US junk bond funds post biggest outflows in 8 months in November



December 2 (Reuters) – U.S. high-yield bond funds posted their biggest outflows in eight months in November, largely due to the prospect of the Federal Reserve rising interest rates earlier than expected and, to some extent, concerns about the Omicron variant of the coronavirus.

According to data from Refinitiv Lipper, US high-yield bond funds faced an outflow of $ 4.2 billion in November, the largest since March.

The fund invests in US high yield bonds

The ICE BofA US High Yield Index (.MERH0A0), a commonly used benchmark for the junk bond market, fell 1% last month, the biggest drop since September 2020.

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The index’s option-corrected spread, which measures the premium riskier companies are expected to pay over what the government pays, widened to 367 basis points at the end of last month, from 308 basis points a month earlier.

ICE BofA FI index

Ryan O’Malley, fixed income portfolio strategist at Sage Advisory Services, said the main reasons for high yield bond exits were concerns over the “reopening of trade” of the Omicron variant, in particular for the energy and transport sectors.

“The prospect of an accelerated reduction in quantitative easing” has also affected flows, he said.

The iShares iBoxx $ High Yield Corporate Bond ETF led with outflows worth $ 1.35 billion, while BlackRock High Yield Bond Portfolio; Institutional and Fidelity Capital & Income funds reported net sales of $ 850 million and $ 406 million, respectively.

US high yield funds post strong outflows in November

Some analysts have also said investors are reducing their positions in high yield debt because they are unwilling to take risks until the end of the year.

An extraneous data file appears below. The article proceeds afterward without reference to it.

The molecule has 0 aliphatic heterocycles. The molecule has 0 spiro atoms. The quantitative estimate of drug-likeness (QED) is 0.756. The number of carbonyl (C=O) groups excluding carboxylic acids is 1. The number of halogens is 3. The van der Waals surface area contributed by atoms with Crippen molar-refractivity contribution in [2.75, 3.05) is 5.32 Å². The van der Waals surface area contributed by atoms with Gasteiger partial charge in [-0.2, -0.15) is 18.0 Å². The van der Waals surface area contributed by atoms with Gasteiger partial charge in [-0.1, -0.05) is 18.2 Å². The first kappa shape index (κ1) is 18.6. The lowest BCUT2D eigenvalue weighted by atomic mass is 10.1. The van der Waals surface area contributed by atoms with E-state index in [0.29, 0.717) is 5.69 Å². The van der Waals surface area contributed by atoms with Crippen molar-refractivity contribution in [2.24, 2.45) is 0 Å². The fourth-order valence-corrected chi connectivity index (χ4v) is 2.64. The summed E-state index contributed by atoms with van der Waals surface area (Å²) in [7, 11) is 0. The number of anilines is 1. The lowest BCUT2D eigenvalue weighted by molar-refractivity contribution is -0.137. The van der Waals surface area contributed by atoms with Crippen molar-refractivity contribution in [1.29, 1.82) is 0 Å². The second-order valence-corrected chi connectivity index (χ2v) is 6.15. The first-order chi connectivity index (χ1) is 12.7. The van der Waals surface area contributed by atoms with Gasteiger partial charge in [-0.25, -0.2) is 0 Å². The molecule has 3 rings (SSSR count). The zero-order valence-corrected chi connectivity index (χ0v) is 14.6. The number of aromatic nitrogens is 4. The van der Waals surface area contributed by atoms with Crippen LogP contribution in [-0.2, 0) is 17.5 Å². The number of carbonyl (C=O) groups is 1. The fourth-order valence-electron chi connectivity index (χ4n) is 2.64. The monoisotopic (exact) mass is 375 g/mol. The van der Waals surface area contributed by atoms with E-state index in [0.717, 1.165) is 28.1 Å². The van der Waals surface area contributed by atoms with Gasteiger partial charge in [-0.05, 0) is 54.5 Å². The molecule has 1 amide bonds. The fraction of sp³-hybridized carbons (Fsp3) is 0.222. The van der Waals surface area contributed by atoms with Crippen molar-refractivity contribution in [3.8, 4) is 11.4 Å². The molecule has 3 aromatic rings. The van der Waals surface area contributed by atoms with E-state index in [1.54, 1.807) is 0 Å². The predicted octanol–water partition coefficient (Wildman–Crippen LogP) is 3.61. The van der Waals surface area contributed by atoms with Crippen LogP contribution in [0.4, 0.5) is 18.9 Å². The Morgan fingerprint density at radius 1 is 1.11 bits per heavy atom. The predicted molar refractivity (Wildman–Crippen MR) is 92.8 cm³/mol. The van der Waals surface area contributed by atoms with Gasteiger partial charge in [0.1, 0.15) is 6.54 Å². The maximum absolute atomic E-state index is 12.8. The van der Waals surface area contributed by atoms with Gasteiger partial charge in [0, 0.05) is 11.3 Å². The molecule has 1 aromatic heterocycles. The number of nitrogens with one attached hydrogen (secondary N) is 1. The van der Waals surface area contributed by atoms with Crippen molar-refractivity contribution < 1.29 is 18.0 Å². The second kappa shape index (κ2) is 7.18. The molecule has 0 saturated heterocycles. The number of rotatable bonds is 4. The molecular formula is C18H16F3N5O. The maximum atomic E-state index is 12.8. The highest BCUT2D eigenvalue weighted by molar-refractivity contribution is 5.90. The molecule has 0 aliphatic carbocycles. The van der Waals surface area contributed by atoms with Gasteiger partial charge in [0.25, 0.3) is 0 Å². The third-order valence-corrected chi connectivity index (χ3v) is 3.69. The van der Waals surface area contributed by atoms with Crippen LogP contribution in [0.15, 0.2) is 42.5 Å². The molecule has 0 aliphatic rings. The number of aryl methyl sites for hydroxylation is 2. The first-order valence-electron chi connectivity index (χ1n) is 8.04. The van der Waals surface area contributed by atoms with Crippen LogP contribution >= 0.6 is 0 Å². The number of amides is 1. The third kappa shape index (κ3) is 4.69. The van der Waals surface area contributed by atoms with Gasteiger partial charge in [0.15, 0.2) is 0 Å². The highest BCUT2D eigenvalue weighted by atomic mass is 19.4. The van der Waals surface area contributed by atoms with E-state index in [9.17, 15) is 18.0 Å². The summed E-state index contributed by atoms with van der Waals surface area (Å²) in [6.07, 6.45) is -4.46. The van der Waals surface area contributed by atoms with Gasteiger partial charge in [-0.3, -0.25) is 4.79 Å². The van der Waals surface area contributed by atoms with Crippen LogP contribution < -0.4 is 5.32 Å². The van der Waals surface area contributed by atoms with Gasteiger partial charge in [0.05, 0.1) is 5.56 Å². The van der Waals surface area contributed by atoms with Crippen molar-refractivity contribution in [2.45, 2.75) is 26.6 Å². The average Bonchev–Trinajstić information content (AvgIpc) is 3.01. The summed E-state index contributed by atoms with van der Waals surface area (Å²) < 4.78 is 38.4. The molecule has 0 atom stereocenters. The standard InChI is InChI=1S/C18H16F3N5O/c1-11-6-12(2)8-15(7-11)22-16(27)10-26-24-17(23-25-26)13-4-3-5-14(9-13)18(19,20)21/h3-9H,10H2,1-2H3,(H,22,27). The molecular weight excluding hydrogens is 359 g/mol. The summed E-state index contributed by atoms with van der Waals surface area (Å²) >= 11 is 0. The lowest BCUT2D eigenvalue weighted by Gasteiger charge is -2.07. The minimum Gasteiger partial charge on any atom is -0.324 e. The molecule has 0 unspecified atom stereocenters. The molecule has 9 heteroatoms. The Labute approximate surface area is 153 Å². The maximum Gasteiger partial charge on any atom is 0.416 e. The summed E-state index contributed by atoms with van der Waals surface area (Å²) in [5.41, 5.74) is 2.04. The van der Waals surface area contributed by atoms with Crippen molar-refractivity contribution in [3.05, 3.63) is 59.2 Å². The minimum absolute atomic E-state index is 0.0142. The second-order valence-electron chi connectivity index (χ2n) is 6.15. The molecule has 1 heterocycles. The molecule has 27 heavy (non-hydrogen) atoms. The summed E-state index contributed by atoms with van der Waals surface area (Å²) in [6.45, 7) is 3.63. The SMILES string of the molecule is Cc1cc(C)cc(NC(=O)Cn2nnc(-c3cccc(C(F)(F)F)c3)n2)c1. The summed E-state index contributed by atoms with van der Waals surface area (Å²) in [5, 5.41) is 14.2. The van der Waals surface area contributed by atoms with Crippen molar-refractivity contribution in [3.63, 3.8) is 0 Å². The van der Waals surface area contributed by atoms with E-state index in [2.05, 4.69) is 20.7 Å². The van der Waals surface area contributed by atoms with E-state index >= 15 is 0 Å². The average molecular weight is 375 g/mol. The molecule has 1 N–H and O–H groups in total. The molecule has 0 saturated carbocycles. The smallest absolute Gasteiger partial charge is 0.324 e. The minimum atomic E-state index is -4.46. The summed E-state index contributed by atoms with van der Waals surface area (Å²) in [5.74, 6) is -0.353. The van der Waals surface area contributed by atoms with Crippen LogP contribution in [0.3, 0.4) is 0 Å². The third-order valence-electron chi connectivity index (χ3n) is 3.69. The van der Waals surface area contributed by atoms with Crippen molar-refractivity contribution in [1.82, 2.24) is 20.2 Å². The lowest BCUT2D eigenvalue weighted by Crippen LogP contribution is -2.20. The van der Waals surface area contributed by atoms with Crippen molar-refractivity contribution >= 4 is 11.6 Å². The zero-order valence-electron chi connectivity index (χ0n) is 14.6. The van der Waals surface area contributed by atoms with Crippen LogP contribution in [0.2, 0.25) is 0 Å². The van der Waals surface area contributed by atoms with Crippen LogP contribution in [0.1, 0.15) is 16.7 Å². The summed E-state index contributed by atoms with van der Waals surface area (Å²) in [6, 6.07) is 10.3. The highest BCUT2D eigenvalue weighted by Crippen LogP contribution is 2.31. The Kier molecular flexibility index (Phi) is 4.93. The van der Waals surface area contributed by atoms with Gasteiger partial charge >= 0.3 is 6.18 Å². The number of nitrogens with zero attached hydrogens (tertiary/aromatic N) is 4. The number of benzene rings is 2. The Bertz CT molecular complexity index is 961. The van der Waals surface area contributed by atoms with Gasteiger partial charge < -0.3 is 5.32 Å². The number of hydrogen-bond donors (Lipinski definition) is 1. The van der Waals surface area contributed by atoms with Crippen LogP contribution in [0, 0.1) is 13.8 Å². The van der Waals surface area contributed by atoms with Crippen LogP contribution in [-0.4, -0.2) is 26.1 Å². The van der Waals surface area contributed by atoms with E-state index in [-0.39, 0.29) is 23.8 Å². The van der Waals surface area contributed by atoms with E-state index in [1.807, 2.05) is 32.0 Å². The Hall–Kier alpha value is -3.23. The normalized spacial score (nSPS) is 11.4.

U.S. companies have also borrowed a record $ 406 billion in high yield debt so far this year, which has increased the supply of junk bonds in the market.

US high yield bond issuance hits record high this year

“There is some concern that the supply of new issues will exceed demand, especially in the face of a less accommodating Fed,” O’Malley said.

Uncertainty surrounding the future path of the Fed’s rates and low liquidity has also increased volatility in bond markets, prompting larger outflows of high yield bonds, analysts said.

The ICE BofA MOVE index (.MOVE), which measures expected one-month fluctuations in US bonds, is trading at its highest level since March 2020.

“But it’s important to keep in mind that while high yield is the riskiest of the fixed income asset classes, it is also the least risky of the risky asset classes,” said Colin Robertson, Head of Fixed Income at Northern Trust Asset Management.

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With additional reporting by Gaurav Dogra in Bengaluru Editing by Vidya Ranganathan and Aditya Soni

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